The recent period of incapacity and pain has somehow led to an outbreak of hats. I was talking it over with a considerably older friend whose mobility is now quite restricted and whose everyday life has become a challenge in its own right. Formerly a proficient and very adventurous knitter (when I first met her she was knitting an extremely complex cabled jumper in a traditional style), she has been knitting the same hat over and over for the last few years. When I said to her that I had been feeling as though perhaps I just didn’t have the mental space to attempt anything more complex than a beanie and then another beanie, she said that was how she felt.
First there was this. It is closer to Jared Flood’s Turn A Square than any other I have made more or less following the pattern, but it’s handspun and the colour change in the yarn turned out to be almost at the crown!
Then there was an alpaca-dyed-with-eucalyptus hat. Then I knit up a ball of possum wool that remained from a trip to Aotearoa/NZ. But somehow the casting on kept happening… in this case oatmeal corriedale hand dyed by The Thylacine and spun into yarn by me, cast on on the train.
And pretty soon, there was a pile.
Suri alpaca… oddments of eucalyptus dyed wool, two colours of eucalyptus dyed + naturally black alpaca, corriedale! It was about then that the colour work began: a sign that the pain has been abating and also that the casting on keeps occurring. It’s great to have whisked through some of the small quantities in my stash, and it is also a happy thing that the cold weather has arrived and we are going to a shed warming where many people with all kinds of head sizes and tastes and tolerances for fibres will be there. I can feel a beanie giveaway coming on!
I have been embroidering some small bags. They came with crowd sourced underwear (organic, fair trade) in them, with all the good information about the product printed onto unbleached calico. Seven bags in all! I decided to convert them to loveliness and started with dyeing them in indigo. They are all slightly different shades of blue, some having been dipped more times than others.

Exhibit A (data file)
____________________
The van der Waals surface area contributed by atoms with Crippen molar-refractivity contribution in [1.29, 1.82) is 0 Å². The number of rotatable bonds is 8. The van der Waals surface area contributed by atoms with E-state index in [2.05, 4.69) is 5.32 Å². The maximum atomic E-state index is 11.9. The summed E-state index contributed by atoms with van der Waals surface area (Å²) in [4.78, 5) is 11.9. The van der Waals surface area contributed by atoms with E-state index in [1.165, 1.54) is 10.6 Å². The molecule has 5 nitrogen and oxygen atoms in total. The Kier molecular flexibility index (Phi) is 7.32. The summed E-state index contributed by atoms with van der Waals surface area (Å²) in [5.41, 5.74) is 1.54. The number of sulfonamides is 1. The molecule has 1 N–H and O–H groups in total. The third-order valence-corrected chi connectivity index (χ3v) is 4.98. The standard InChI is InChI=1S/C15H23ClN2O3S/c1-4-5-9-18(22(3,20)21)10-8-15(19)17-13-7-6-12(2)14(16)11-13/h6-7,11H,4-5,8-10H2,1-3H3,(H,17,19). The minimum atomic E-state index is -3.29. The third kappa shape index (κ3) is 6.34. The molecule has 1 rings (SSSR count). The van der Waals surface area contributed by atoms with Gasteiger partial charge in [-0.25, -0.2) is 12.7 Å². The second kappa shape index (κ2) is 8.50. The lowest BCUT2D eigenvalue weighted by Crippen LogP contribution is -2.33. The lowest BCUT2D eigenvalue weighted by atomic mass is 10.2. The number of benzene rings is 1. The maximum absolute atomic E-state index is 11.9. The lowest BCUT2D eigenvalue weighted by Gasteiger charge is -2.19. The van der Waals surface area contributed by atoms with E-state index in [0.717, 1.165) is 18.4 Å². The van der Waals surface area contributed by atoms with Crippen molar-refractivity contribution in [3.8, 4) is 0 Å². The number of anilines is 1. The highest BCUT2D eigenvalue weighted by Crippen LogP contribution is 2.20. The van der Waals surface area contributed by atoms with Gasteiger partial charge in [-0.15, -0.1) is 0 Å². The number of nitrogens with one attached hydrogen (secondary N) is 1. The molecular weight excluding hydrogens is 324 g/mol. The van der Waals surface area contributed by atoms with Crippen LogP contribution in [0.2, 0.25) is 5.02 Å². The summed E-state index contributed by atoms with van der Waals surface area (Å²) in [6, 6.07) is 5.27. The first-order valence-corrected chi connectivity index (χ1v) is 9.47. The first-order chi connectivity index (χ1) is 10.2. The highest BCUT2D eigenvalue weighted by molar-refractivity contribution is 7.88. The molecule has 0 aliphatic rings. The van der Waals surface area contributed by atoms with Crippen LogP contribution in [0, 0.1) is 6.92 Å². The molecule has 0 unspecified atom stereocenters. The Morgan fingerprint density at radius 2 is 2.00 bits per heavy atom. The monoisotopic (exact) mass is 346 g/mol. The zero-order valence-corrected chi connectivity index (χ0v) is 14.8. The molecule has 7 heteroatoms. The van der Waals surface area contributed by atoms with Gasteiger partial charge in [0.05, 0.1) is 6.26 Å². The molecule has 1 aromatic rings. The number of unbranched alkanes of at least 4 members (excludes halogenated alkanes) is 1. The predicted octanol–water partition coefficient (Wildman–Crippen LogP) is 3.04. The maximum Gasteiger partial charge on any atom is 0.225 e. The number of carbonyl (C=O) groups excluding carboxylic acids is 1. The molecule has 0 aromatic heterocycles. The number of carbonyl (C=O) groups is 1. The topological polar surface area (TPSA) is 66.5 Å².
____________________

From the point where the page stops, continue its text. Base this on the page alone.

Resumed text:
I am not a sophisticated embroiderer. But I keep being given cast off embroidery thread, so there was no shortage of thread and no shortage of portable canvases for stitching.
So I tried several patterns and admit I still enjoy the spiral most of all.
One of the bags went travelling with my Mum when she was looking for a simple project, so then there were six.
And after all these adventures in stitching, there is yet one waiting to be embroidered.
I learned some things about how to store embroidery thread from the heritage items that have come to me, some of them in tangles, some in the original skeins, and some wrapped on cardboard shapes that keep the thread neat without taking up a lot of space and using something that comes into the house all the time. Thank you to those women whose hands have held these threads already and whose minds have touched mine however distantly in this way.
In the middle of all this my mother-out-law sent me her stash of embroidery threads in pastel colours, so some of them have gone into the project too. So much pleasure from running stitch…
The last few weeks as our autumn has begun to set in, have been weeks of pain and disability. I’m on the path to recovery faster than could have been expected, but there are some things that it doesn’t make sense for me to do, and gardening is one of those things. The plants that have grown from seed through the warm moths are ready to go in the ground. What to do?